Proof of Keys Event May Highlight Centralization of Crypto, but Some of Its Claims Are Unfounded

Bitcoin celebrated its 10th birthday on Jan. 3, and in commemoration of this milestone, the very first Proof of Keys event was held. Organized by crypto investor and podcast host Trace Mayer, it urged cryptocurrency traders to withdraw their holdings from crypto exchanges, in order to promote the decentralization and monetary independence on which Satoshi Nakamoto’s vision for Bitcoin was founded.

However, as ostensibly positive as its message was, it was claimed on social media in the days leading up to the event that several exchanges — most notably HitBTC — had apparently been freezing accounts and preventing users from withdrawing their funds.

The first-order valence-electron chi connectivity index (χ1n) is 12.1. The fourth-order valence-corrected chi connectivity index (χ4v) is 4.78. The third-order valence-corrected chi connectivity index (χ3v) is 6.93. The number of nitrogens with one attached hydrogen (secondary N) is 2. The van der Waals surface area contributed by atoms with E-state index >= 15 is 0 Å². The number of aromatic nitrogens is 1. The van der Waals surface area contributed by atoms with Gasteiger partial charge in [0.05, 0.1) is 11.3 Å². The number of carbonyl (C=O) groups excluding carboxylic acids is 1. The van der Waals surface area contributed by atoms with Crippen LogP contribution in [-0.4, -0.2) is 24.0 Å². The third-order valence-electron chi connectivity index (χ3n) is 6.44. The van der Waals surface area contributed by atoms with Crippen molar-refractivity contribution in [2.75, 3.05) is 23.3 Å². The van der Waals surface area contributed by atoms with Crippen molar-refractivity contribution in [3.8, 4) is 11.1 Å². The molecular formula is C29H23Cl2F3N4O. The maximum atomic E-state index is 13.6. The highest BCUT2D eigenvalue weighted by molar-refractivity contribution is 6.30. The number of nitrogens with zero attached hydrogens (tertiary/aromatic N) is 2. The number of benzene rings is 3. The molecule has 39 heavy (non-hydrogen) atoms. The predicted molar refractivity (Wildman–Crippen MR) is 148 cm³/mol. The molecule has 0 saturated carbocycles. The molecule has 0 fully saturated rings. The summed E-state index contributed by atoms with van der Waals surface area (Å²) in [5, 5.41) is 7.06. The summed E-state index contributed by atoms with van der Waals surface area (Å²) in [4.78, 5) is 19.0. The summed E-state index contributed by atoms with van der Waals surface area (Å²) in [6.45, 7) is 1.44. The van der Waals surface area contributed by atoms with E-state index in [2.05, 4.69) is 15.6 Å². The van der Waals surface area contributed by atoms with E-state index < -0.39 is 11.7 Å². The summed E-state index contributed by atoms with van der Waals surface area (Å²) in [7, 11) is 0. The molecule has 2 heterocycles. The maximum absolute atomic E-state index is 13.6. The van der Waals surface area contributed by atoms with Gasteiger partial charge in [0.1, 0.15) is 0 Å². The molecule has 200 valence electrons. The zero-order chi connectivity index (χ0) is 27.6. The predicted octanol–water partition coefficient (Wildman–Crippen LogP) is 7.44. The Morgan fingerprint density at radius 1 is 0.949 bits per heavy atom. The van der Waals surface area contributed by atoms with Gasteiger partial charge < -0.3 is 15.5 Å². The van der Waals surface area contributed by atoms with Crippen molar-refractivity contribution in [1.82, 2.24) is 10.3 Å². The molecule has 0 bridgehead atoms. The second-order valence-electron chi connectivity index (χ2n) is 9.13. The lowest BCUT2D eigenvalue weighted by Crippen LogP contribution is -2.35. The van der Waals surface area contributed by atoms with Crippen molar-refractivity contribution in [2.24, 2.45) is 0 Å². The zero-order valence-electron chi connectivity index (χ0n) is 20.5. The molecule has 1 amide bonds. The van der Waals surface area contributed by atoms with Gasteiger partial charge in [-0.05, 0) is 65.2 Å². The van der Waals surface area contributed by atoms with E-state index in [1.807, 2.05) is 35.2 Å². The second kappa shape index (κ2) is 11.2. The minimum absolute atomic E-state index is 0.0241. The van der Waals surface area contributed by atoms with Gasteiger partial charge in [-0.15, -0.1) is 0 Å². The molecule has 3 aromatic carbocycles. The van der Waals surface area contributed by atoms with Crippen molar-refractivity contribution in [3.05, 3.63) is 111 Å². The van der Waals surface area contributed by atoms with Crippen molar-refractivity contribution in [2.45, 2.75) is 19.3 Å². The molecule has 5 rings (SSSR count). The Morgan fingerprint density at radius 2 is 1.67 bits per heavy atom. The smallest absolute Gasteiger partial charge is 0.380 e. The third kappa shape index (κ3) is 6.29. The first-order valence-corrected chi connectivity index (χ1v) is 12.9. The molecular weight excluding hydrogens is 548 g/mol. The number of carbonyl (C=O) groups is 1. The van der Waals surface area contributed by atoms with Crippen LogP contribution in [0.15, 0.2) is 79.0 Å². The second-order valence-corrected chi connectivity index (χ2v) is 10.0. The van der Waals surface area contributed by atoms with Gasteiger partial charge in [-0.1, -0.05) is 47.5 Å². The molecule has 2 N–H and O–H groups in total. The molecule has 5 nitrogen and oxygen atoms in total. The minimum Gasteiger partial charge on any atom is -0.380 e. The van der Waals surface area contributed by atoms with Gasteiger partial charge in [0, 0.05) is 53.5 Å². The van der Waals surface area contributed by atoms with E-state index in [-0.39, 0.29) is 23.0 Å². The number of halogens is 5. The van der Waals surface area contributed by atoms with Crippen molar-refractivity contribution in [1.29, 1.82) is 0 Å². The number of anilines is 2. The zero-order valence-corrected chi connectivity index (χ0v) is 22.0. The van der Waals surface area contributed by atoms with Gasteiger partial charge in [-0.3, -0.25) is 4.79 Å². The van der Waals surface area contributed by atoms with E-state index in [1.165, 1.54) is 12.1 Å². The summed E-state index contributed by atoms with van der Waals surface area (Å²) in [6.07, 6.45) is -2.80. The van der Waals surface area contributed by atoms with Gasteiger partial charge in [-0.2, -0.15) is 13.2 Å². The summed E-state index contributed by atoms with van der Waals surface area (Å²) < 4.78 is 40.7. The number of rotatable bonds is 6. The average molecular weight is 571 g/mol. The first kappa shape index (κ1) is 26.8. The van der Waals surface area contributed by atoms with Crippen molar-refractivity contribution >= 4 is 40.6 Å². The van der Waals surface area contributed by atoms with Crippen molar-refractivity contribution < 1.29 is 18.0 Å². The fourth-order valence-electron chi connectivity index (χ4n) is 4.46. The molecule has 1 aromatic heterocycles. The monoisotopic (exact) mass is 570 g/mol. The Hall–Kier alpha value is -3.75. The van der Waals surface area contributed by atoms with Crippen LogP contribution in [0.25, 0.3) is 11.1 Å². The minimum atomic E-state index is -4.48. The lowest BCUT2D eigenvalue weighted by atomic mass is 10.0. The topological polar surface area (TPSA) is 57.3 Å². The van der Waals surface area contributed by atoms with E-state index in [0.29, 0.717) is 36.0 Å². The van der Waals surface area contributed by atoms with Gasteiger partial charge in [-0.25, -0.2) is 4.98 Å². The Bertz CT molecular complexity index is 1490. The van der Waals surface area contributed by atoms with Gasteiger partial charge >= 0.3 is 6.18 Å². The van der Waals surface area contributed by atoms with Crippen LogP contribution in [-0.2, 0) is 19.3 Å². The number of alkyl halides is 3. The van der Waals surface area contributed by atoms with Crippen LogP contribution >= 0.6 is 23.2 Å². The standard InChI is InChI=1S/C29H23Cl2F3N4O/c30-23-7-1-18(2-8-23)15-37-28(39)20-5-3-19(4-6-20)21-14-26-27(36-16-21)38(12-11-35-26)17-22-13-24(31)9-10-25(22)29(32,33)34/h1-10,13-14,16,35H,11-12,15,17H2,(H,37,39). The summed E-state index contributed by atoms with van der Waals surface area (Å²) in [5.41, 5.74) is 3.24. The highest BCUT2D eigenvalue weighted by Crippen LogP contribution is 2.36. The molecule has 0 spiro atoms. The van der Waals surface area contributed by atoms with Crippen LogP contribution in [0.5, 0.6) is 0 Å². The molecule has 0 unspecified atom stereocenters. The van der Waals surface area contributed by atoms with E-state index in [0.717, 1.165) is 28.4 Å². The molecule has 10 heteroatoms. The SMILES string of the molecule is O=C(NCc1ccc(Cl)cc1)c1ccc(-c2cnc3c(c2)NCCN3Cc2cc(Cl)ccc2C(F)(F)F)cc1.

These are serious charges, but while they raise questions about who really owns the coins traded via big exchanges, the issue could be more complicated than HitBTC’s detractors would have everyone believe. For one, exchanges have a record of halting withdrawals and freezing accounts as part of their normal business, so it’s not certain that HitBTC or any other exchange was specifically opposing Proof of Keys and trying to prevent a mass reclamation of Bitcoin. And secondly, it’s worth pointing out that Proof of Keys is not a grassroots, community-led event. Rather, it’s an initiative spearheaded by entrepreneur Trace Mayer, who happens to be an investor in Armory, a crypto wallet manufacturer that obviously has a financial interest in people taking their coins out of exchanges. As such, his claims of widespread account blockages should perhaps be treated with scepticism.


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